October 12 monthly meeting takes place via Zoom

Because our regular meeting place is closed in accordance with COVID-19 restrictions, meetings of the Cuyahoga Astronomical Association (CAA) are taking place via the popular Zoom service.

The title of tonight’s talk is “Our Amazing Moon” presented by our local lunar expert Bill Murmann. He will discuss our nearest neighbor in space and the critical role it plays in our lives, and the possible role it may play in our future.

Here is how to attend the October 12 meeting via Zoom when “doors open” t 7:20 p.m. —

Either “Phone in” or watch and participate via “Zoom Video”.

Phone In: Just dial: 1-312-626-6799 (Chicago number)

You will be required to enter our Meeting Number: 987 496 1637

Or….

Zoom Video with video and audio, on your web browser. (No camera required)

https://csuohio.zoom.us/j/9874961637 (No password to enter)

If you are tech-savvy, go to Zoom.com, you can download and install their app on your phone, tablet, or computer, then join our meeting using the Meeting Number given above.

Meeting Agenda

7:20 Meeting will be opened to everyone. (Socializing is welcomed!)

7:30 Opening Announcement will be made (All will be muted)

Introduction of President for commentary

Vice President will introduce our speaker for the evening

Speaker will ‘take the floor’. (No questions during the presentation)

Question & Answer session (Please be patient, it does take time to manipulate)

8:20 (ish) President calls the CAA Business Meeting to Order (All Muted)

At conclusion of the meeting, everyone is welcome to stay to socialize.

A stunning portrait of Andromeda

The Andromeda Galaxy, or M31, is a favorite target and a challenge for amateur astro-imagers. CAA member Lonnie Dittrick was up to the challenge and produced this impressive portrait of the Milky Way’s immense neighbor.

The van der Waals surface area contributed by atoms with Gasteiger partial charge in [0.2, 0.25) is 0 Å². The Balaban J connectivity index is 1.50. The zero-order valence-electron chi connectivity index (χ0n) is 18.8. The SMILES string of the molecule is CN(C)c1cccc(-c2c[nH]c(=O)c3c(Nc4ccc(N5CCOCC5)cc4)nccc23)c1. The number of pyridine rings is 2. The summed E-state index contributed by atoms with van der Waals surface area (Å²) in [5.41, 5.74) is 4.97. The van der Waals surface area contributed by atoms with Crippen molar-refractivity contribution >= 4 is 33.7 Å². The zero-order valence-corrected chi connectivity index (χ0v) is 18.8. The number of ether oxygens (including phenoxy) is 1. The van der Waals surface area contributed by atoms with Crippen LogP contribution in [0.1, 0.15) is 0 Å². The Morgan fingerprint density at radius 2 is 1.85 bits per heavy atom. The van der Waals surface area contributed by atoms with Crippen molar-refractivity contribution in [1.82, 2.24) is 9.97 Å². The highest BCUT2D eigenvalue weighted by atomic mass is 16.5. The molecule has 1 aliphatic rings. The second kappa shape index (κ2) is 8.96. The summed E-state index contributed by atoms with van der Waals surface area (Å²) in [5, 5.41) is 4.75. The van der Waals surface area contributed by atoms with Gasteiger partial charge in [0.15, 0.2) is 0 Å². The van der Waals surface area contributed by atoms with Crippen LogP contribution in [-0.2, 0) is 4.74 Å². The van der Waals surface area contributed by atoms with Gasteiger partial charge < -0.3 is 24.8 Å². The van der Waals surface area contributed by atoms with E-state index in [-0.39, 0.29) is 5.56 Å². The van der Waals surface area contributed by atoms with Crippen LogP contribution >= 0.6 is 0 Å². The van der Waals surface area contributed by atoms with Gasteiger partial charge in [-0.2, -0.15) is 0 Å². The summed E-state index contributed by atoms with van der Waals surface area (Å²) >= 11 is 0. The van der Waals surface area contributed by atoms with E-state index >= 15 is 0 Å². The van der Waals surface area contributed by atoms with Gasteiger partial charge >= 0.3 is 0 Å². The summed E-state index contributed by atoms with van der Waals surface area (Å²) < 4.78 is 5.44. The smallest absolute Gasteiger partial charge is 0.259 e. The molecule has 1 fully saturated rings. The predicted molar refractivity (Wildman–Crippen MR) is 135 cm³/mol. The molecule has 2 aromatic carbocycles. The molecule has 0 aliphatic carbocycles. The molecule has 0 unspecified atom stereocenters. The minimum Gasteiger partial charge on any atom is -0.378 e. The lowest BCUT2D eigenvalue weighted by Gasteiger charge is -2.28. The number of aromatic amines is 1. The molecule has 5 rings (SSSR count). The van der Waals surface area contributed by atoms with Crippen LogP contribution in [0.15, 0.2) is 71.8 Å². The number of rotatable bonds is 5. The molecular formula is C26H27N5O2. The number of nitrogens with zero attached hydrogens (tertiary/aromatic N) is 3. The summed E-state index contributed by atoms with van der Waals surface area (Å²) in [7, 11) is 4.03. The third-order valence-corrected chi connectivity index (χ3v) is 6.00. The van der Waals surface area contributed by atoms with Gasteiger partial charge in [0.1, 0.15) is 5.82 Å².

CAA member Lonnie Dittrick recently produced a stunning image of the Great Andromeda Galaxy, aka M31. Here’s his story:

“The wife and I visited Cherry Springs {state park in Pennsylvania} during New Moon and had one excellent (and cold) night of stargazing and imaging (had taken time off anyways for Black Forest Star Party).  I had just finished modifying my Canon XSi and wanted a redo of M31 (done previously at home in Olmsted Falls) but now under pristine skies! Imaging was done with a Stellarview 70mm Apo refractor, consisting of 77 subs, two minutes each at 1600 ISO.”

By the way, Dittrick made the astronomical imaging modification to his Canon camera by himself — not a job for the fainthearted!

October 3: A brilliant pairing of lights

Earth’s Moon and Planet Mars will be just over one degree apart at 12:17 AM EDT, Saturday, October 3, as viewed from the Medina, Ohio area. Credit: Sky Safari/James Guilford

The night of October 2 – 3 will see a brilliant pairing of lights in our night sky. Earth’s Moon and planet Mars will shine close together — only a smidgen over a degree apart — in the southeast. As viewed from the Medina, Ohio area, Moon and Mars will be nearest each other at 12:17 AM EDT. Don’t worry if you can’t stay up, the two will be a beautiful pair to behold all night long.

Our Moon will be a day past Full and in its Waning Gibbous phase, so it will be round and bright. Mars, while too distant to be seen as a disc by the unaided eye, is nearing an unusually close approach to Earth during its opposition and will shine like a coppery star. Mars will be nearest to Earth, at 62 million kilometers (38,525,014 miles) distant, on October 6 and it won’t be that close again until 2035.

Opposition refers to a time in their orbits when Mars (or another planet) is opposite the Earth from the Sun — around that time is when the two bodies, on concentric racetrack orbits around the Sun, pass each other and are at their closest and brightest.

When Moon, Venus, and a Beehive got together

Conjunction of Earth’s Moon and planet Venus with M44 as a bonus! September 14, 2020. Photo by Frank Shoemaker.

CAA member Frank Shoemaker, despite challenging seeing conditions and the early hour, captured a fine image of the September 14 conjunction of Earth’s Moon and planet Venus. As luck would have it, the conjunction occurred in constellation Cancer home of the lovely open cluster M44, the “Beehive”. The technical info.: Canon EOS 6D Mark 2, 100mm, f/4.5, 19 seconds, 5:29 a.m. Eastern Daylight Time.